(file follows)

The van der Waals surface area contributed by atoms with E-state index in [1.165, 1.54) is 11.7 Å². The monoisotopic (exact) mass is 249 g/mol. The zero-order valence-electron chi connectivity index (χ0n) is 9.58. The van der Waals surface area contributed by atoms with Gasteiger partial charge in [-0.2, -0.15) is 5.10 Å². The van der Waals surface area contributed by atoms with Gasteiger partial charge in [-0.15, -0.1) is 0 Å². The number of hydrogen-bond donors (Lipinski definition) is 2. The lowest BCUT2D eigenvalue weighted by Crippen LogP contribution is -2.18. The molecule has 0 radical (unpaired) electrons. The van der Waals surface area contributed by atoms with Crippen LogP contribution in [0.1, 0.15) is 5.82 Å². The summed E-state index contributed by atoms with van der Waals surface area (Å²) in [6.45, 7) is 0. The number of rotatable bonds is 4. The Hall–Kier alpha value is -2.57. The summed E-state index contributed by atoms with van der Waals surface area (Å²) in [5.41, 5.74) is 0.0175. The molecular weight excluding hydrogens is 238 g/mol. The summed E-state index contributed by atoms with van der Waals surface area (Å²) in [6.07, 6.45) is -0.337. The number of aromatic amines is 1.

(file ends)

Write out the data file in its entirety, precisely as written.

The van der Waals surface area contributed by atoms with E-state index in [1.165, 1.54) is 11.7 Å². The monoisotopic (exact) mass is 249 g/mol. The zero-order valence-electron chi connectivity index (χ0n) is 9.58. The van der Waals surface area contributed by atoms with Gasteiger partial charge in [-0.2, -0.15) is 5.10 Å². The van der Waals surface area contributed by atoms with Gasteiger partial charge in [-0.15, -0.1) is 0 Å². The number of hydrogen-bond donors (Lipinski definition) is 2. The lowest BCUT2D eigenvalue weighted by Crippen LogP contribution is -2.18. The molecule has 0 radical (unpaired) electrons. The van der Waals surface area contributed by atoms with Crippen LogP contribution in [0.1, 0.15) is 5.82 Å². The summed E-state index contributed by atoms with van der Waals surface area (Å²) in [6.45, 7) is 0. The number of rotatable bonds is 4. The Hall–Kier alpha value is -2.57. The summed E-state index contributed by atoms with van der Waals surface area (Å²) in [5.41, 5.74) is 0.0175. The molecular weight excluding hydrogens is 238 g/mol. The summed E-state index contributed by atoms with van der Waals surface area (Å²) in [6.07, 6.45) is -0.337. The number of aromatic amines is 1.